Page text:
Associate's Degrees in Radiology: Online and Campus-Based Programs

Earning an associate's degree in radiology includes learning about diagnostic imaging and radiology therapy. Read on to learn more about online and on-campus programs. Explore common courses in the program, find out about licensing and careers. Schools offering Cardiovascular Sonography degrees can also be found in these popular choices.

What Courses Will I Take in a Radiology Associate's Degree Program?

Most programs require between 70-80 units or credits, and will take at least two years to complete. Your courses will help familiarize you with human anatomy, how radiology equipment works and the science behind radiology. The following topics might be covered in your coursework:

  • Patient care
  • Anatomy and physiology
  • Imaging and pharmacology
  • Radiographic positioning and exposure
  • Radiology and medical terminology
  • Medical law and ethics
  • Radiation physics and protection

Most programs also include clinical experience and labs in the curriculum and require clinical observation hours.

Common Courses Anatomy and physiology, radiology equipment, imaging, medical ethics
Online Learning Learn through forum discussions, broadcast lectures, video conferencing; requires high-speed internet connection
In-person Requirements Most programs require labs and clinical experience
Licensing Licensing required in most states before practicing as a radiology technologist or technician
Careers Radiology technologist or technician in a hospital, doctor's office, dental office or clinic, or continue education

Can I Earn My Degree Online?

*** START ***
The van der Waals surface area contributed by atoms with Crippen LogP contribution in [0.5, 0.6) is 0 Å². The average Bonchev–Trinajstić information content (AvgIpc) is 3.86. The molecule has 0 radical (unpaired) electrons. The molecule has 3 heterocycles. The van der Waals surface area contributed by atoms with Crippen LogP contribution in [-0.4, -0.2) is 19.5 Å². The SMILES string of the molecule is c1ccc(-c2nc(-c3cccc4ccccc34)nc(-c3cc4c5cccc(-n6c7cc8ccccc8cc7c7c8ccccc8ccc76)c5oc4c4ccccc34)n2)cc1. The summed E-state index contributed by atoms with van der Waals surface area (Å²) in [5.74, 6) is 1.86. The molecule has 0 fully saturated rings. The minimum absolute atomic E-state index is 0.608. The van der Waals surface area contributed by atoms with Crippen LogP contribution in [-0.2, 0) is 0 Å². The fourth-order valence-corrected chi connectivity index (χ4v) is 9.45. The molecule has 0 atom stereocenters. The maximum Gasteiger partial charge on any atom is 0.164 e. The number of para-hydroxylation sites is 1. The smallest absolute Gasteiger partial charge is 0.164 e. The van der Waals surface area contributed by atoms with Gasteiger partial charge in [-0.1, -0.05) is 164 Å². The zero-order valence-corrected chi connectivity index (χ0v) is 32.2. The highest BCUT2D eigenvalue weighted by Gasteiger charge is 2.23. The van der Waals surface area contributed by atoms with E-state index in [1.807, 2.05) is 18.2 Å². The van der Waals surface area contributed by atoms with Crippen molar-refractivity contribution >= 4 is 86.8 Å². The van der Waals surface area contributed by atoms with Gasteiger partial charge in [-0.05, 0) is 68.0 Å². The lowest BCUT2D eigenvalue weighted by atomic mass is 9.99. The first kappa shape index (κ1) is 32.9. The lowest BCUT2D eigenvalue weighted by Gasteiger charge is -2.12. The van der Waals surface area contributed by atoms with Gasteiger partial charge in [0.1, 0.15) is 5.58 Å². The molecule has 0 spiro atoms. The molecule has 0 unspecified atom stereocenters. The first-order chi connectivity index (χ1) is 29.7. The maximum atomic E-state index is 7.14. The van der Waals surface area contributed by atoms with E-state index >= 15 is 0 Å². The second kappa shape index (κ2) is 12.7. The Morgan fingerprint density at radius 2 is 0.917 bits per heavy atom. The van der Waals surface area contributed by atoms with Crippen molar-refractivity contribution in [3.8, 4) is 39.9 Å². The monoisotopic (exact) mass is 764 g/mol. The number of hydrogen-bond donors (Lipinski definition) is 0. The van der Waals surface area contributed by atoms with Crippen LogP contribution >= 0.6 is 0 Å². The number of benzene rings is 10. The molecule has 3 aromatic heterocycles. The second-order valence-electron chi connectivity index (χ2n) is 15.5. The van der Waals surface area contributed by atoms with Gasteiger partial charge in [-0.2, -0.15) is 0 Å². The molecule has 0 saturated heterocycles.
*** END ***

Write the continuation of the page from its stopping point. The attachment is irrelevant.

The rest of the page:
Since most states require clinical experience and observation hours in order to gain licensure, this is a difficult program to offer fully online. You may be able to find programs that offer a portion of the required courses online and allow you to complete your labs and clinical courses on-campus or at another facility. In this case, you will be required to have a computer, an Internet connection and any software required for your courses.

Do I Need a Radiology License?

Most states will require you to obtain a license before you can become a radiology technologist or technician. You can learn about your state's licensing requirements and procedures by contacting your state's health board. Usually, you will obtain your license by taking a state-appointed exam. Your radiology program will most likely help you prepare for this exam through your courses.

You can also obtain voluntary certification through the American Registry of Radiologic Technologists (ARRT) by taking their nationally recognized exam. Although this exam and certification is voluntary, many states use your ARRT scores to determine state licensure (source: www.aart.org).

What Can I Do with My Degree?

With your associate's degree, you are eligible to obtain state licensure and national certification to become a radiology technologist or technician. You can find jobs in hospitals, doctor's offices, dental offices and clinics. You could also continue your education and earn a bachelor's or master's degree in radiology. The U.S. Bureau of Labor Statistics reported that radiology technologists' median pay in 2014 was $27.58 an hour, leading to a median annual salary of $57,370 (source: www.bls.gov).

To continue researching, browse degree options below for course curriculum, prerequisites and financial aid information. Or, learn more about the subject by reading the related articles below:

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